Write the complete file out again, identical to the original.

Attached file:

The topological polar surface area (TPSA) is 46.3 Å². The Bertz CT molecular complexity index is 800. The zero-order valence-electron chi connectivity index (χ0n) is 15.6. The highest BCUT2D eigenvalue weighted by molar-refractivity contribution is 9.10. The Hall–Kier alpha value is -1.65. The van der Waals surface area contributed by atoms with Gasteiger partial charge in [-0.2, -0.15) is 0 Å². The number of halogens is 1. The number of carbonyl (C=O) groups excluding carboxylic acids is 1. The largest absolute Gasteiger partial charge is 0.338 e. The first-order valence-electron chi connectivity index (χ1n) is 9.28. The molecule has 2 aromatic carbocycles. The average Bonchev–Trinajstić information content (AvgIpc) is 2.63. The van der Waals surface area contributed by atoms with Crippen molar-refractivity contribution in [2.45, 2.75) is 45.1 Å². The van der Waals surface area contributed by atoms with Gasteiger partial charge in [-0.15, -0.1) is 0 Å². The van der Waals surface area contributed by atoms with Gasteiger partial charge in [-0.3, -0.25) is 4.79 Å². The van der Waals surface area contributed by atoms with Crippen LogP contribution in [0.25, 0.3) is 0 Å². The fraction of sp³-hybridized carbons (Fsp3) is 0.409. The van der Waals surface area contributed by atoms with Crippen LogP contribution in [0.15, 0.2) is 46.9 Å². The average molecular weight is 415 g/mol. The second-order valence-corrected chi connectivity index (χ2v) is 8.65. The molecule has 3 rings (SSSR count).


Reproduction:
The topological polar surface area (TPSA) is 46.3 Å². The Bertz CT molecular complexity index is 800. The zero-order valence-electron chi connectivity index (χ0n) is 15.6. The highest BCUT2D eigenvalue weighted by molar-refractivity contribution is 9.10. The Hall–Kier alpha value is -1.65. The van der Waals surface area contributed by atoms with Gasteiger partial charge in [-0.2, -0.15) is 0 Å². The number of halogens is 1. The number of carbonyl (C=O) groups excluding carboxylic acids is 1. The largest absolute Gasteiger partial charge is 0.338 e. The first-order valence-electron chi connectivity index (χ1n) is 9.28. The molecule has 2 aromatic carbocycles. The average Bonchev–Trinajstić information content (AvgIpc) is 2.63. The van der Waals surface area contributed by atoms with Crippen molar-refractivity contribution in [2.45, 2.75) is 45.1 Å². The van der Waals surface area contributed by atoms with Gasteiger partial charge in [-0.15, -0.1) is 0 Å². The van der Waals surface area contributed by atoms with Gasteiger partial charge in [-0.3, -0.25) is 4.79 Å². The van der Waals surface area contributed by atoms with Crippen LogP contribution in [0.25, 0.3) is 0 Å². The fraction of sp³-hybridized carbons (Fsp3) is 0.409. The van der Waals surface area contributed by atoms with Crippen LogP contribution in [0.15, 0.2) is 46.9 Å². The average molecular weight is 415 g/mol. The second-order valence-corrected chi connectivity index (χ2v) is 8.65. The molecule has 3 rings (SSSR count).